Premature ovarian failure
Premature ovarian failure
Premature ovarian failure refers to a loss of normal function of your ovaries before the age of 40. If your ovaries fail, they don't produce normal amounts of the hormone estrogen or release eggs regularly. Infertility is a common result.
Premature ovarian failure is sometimes referred to as premature menopause, but the two conditions are not exactly the same. Women with premature ovarian failure — also known as primary ovarian insufficiency — may have irregular or occasional periods for years and may even become pregnant. Women with premature menopause stop having periods and can't become pregnant.
Restoring estrogen levels in women with premature ovarian failure helps prevent some complications, such as osteoporosis, but infertility is harder to treat.
The signs and symptoms of premature ovarian failure are similar to those experienced by a woman going through menopause and are typical of estrogen deficiency. They include:
When to see a doctor
Even if you don't mind not having your period, it's still wise to check in with your doctor and try to find out what's causing the problem. If your estrogen levels are low, bone loss can occur.
In women with normal ovarian function, the pituitary gland releases certain hormones during the menstrual cycle, which causes a small number of egg-containing follicles in the ovaries to begin maturing. Usually, only one follicle reaches maturity each month. When the follicle is mature, it bursts open, releasing the egg. The egg then enters the fallopian tube, where a sperm cell might fertilize it, resulting in pregnancy.
Premature ovarian failure results from one of two processes — follicle depletion or follicle disruption.
During each menstrual cycle, an egg is released by one of the ovaries (ovulation). The egg travels into the fallopian tube. If fertilization is to occur, sperm ejaculated into the vagina must swim up ...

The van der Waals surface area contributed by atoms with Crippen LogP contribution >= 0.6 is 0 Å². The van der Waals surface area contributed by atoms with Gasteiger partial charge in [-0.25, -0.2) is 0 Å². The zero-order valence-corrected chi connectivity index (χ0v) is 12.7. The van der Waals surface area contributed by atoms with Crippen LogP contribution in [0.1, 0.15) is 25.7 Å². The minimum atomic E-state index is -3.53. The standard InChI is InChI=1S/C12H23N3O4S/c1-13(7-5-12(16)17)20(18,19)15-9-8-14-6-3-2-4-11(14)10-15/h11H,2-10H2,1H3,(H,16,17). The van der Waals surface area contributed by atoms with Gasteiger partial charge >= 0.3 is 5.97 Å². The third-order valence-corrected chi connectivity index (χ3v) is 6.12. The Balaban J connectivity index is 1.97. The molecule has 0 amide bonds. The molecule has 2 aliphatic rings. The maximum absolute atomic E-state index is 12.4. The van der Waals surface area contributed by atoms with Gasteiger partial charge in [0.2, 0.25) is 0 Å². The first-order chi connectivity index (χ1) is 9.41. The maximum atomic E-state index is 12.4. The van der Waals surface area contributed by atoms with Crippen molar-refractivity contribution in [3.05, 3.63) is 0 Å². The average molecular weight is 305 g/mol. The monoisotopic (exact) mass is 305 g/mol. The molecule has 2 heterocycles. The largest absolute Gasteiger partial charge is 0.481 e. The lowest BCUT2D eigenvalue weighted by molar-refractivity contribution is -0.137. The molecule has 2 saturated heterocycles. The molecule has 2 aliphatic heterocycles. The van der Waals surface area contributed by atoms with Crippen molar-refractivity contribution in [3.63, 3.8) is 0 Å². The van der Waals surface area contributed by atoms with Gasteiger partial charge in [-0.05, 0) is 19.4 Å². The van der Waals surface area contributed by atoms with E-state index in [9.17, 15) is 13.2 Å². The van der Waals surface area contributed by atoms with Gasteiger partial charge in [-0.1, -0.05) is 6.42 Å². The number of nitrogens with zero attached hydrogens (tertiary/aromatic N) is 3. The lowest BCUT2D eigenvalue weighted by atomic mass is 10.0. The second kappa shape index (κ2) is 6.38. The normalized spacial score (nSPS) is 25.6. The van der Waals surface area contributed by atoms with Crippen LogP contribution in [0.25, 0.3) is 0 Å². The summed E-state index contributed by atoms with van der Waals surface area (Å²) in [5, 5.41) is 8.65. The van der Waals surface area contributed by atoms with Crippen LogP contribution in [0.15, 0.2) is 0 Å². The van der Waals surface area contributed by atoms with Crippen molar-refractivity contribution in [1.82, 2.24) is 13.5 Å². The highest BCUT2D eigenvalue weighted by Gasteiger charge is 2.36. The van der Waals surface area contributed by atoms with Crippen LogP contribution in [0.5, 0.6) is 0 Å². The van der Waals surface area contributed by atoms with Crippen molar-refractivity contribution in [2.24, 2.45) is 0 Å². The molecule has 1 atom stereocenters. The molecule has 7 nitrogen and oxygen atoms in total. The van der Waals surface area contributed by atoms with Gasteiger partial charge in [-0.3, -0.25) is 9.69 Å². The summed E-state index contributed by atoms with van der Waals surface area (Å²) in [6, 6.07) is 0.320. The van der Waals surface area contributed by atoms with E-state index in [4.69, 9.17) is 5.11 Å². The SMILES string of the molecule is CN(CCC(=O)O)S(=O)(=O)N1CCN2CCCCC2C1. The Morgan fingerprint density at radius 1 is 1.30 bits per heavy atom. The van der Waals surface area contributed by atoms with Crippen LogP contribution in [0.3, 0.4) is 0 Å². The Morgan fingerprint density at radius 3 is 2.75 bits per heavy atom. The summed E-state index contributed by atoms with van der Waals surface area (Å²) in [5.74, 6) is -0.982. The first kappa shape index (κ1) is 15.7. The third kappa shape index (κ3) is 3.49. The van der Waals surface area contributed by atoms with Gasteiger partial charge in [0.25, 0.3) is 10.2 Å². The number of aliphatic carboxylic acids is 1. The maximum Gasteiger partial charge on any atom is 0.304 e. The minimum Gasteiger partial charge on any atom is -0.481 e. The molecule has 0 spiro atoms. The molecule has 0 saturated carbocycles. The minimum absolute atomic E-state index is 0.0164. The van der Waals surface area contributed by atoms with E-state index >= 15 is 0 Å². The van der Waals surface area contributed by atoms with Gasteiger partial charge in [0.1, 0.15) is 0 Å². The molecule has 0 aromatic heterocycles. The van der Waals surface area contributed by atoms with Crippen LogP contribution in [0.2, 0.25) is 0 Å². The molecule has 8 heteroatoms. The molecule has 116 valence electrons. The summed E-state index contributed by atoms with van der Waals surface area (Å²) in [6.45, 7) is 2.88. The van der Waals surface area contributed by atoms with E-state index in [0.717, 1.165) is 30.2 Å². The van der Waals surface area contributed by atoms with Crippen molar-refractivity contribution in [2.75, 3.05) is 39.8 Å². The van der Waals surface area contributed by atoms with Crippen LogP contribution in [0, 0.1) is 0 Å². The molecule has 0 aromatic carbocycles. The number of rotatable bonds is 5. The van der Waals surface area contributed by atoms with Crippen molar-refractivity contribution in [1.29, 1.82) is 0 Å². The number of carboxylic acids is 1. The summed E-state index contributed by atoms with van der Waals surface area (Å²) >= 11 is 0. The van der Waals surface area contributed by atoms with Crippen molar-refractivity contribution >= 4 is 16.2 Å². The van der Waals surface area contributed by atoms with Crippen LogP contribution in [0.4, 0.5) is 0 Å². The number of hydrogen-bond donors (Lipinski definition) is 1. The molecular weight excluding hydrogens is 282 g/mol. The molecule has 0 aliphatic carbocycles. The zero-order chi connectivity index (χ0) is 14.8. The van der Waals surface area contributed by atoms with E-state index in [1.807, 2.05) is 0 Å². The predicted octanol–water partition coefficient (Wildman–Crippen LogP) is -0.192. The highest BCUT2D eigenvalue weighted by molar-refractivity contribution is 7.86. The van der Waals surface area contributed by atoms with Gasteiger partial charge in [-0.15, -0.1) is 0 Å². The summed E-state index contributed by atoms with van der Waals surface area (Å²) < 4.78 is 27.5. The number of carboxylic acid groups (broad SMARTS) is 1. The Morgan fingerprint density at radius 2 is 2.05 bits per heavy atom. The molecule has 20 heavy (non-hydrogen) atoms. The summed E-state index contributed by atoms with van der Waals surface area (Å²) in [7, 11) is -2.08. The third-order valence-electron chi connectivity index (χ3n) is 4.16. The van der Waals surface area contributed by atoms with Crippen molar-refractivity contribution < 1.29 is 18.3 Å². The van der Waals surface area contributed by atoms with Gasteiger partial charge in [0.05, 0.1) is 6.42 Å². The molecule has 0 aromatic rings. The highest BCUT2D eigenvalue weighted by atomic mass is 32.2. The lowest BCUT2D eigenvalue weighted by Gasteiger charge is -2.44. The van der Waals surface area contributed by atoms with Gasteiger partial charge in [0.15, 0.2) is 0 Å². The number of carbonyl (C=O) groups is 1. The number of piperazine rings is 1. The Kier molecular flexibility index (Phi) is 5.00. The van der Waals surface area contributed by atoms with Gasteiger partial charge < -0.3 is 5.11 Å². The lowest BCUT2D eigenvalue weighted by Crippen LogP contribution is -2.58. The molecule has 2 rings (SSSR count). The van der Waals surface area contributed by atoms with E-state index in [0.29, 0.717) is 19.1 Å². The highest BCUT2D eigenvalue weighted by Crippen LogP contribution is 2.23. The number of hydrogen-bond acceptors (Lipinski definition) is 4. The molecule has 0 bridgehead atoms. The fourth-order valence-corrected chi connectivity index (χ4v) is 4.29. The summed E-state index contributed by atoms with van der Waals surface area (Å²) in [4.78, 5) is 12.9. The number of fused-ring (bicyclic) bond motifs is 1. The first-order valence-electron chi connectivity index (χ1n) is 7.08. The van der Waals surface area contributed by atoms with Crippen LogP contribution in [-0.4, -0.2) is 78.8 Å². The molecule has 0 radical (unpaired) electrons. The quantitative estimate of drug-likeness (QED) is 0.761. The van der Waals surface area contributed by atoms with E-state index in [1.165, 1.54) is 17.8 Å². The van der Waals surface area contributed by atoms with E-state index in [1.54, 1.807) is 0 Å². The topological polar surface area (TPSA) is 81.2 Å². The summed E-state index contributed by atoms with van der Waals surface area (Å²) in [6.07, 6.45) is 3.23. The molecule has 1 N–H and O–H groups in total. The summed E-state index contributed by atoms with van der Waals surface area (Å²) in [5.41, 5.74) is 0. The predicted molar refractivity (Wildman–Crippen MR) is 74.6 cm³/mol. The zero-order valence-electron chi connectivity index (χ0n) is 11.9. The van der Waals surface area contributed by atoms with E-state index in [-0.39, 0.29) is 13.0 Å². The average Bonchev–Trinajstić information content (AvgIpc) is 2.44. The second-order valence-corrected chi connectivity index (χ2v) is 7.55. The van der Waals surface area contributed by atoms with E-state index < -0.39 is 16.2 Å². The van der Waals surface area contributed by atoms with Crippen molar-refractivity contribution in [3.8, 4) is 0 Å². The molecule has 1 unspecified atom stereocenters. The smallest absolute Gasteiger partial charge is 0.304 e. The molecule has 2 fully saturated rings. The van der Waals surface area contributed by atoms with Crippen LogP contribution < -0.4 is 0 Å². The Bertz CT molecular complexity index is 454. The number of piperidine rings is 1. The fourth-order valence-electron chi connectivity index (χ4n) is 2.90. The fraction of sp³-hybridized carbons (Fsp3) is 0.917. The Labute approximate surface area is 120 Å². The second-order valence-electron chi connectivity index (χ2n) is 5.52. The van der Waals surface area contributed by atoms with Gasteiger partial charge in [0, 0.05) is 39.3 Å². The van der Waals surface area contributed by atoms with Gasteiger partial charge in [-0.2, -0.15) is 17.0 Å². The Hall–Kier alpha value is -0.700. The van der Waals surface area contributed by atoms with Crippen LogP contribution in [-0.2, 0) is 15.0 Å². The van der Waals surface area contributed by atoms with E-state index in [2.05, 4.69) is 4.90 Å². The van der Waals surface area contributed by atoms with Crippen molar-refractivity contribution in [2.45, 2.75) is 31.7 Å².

Factors that increase your risk of developing premature ovarian failure include:
Complications of premature ovarian failure include:
Preparing for your appointment
Your first appointment will likely be with your primary care physician or a gynecologist. If you're seeking treatment for infertility, you may be referred to a doctor who specializes in reproductive hormones and optimizing fertility (reproductive endocrinologist).
Because appointments can be brief, and it can be difficult to remember everything you want to discuss, it's a good idea to prepare in advance of your appointment.
What you can do
Questions you might ask your doctor include:
Don't hesitate to ask additional questions during your appointment.
Questions your doctor may ask
Questions your doctor may ask include:
During your appointment, speak up if you don't understand something. It's important that you understand the reason for any tests or treatments that are recommended.
Tests and diagnosis
To help make a diagnosis of premature ovarian failure, your doctor may ask about your signs and symptoms, your menstrual cycle, and a history of exposure to any toxins, such as chemotherapy or radiation therapy, which cause direct injury to follicles and eggs. Most women have few signs of premature ovarian failure, but you'll likely have a physical examination, including a pelvic exam.
Several blood tests are important in making a diagnosis. These include:
Treatments and drugs
Treatment for premature ovarian failure is usually tailored to address the problems that arise from estrogen deficiency:
Some women and their partners choose to pursue a pregnancy through in vitro fertilization using donor eggs. The procedure involves removing eggs from a donor and fertilizing them with your partner's sperm in a laboratory. The fertilized egg (embryo) is then placed in your uterus. During this process, you take medication that balances your hormones to support a pregnancy. Once the pregnancy is established, you stop taking the medication and the pregnancy proceeds naturally to the delivery.
Lifestyle and home remedies
Learning that you have premature ovarian failure may be emotionally difficult. But with proper hormone replacement therapy and self-care, you can expect to lead a healthy life.
Coping and support
If you'd hoped for future pregnancies, a diagnosis of premature ovarian failure can bring on overwhelming feelings of loss — even if you've already been pregnant and given birth to children. Grief is a normal feeling during this time.
To better cope:
Last Updated: 2010-12-30
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